CATEGORY: Miscellaneous



By Cynthia M. Jeffries

Daily Journal

They might look a little strange, but they are legal.

New $100 bills issued by the Federal Reserve Bank should make their debut in Northeast Mississippi soon.

The new money features a larger, off-centered picture of Benjamin Franklin and different placement of the words “The United States of America” as well as several other security features added in hopes of cutting down on counterfeiting. Banks already have the new hundreds and should start disbursing them in early March.

The older model $100 bills are still legal and usable, said Pete Allison, a secret service agent from Oxford who was in Tupelo on Monday advising Tupelo police officers of the new cash. There is no recall plan in place for for the older bills.

The new $100 bill is still the same size and color and has the same feel as the old note. Franklin’s face is still the focal point of the bill, it’s just a lot bigger and a little off center now.

Old counterfeit-deterrent features like a bar code that’s visible when the bill is held to a light and red and blue security threads are still there. Added is a hidden picture of Franklin’s face visible from both sides only when held to a light. Fine lines are printed behind Franklin’s face as well as on the back portrait of Independence Hall, making the bill more difficult for counterfeiters to copy.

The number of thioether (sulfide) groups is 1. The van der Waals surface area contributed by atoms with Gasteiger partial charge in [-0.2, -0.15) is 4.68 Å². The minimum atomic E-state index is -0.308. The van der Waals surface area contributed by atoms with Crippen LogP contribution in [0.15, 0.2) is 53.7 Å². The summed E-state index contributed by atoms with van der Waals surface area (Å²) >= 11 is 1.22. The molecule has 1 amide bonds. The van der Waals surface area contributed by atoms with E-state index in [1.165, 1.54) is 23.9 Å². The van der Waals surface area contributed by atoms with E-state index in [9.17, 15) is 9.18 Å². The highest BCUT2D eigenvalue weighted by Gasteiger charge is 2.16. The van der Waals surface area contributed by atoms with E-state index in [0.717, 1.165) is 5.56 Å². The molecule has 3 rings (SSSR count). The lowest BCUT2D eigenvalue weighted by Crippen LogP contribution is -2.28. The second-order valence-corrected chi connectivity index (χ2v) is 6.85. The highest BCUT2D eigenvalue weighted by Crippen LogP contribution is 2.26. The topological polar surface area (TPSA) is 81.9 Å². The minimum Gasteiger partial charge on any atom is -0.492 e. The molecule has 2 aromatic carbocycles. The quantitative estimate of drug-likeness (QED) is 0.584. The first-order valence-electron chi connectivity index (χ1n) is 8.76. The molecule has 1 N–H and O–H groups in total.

Color shrinking ink also was added to the lower right number to make it appear green when viewed straight on and black when looked at from an angle. Also, an additional letter was added to the serial number.

The new money, which cost $765,000 to design, is the result of a five-year study. More than 120 security features were examined before the eight that are being used were agreed upon.

“(Counterfeiting) is not as big of a problem here in Mississippi as it is in other larger metropolitan areas like New York or Los Angeles,” Allison said.

The $20 and $100 bills are the most counterfeited notes, Allison said. Though the government started with the $100 bill, plans are to change each denomination over the next few years, but the bills may not all contain the same changes.

Until the 1920s, U.S. currency was redesigned frequently. There were also several types of notes used in this country, including United States, National Bank and Silver certificates. Except for a few changes, the look of money has remained the same since 1928.

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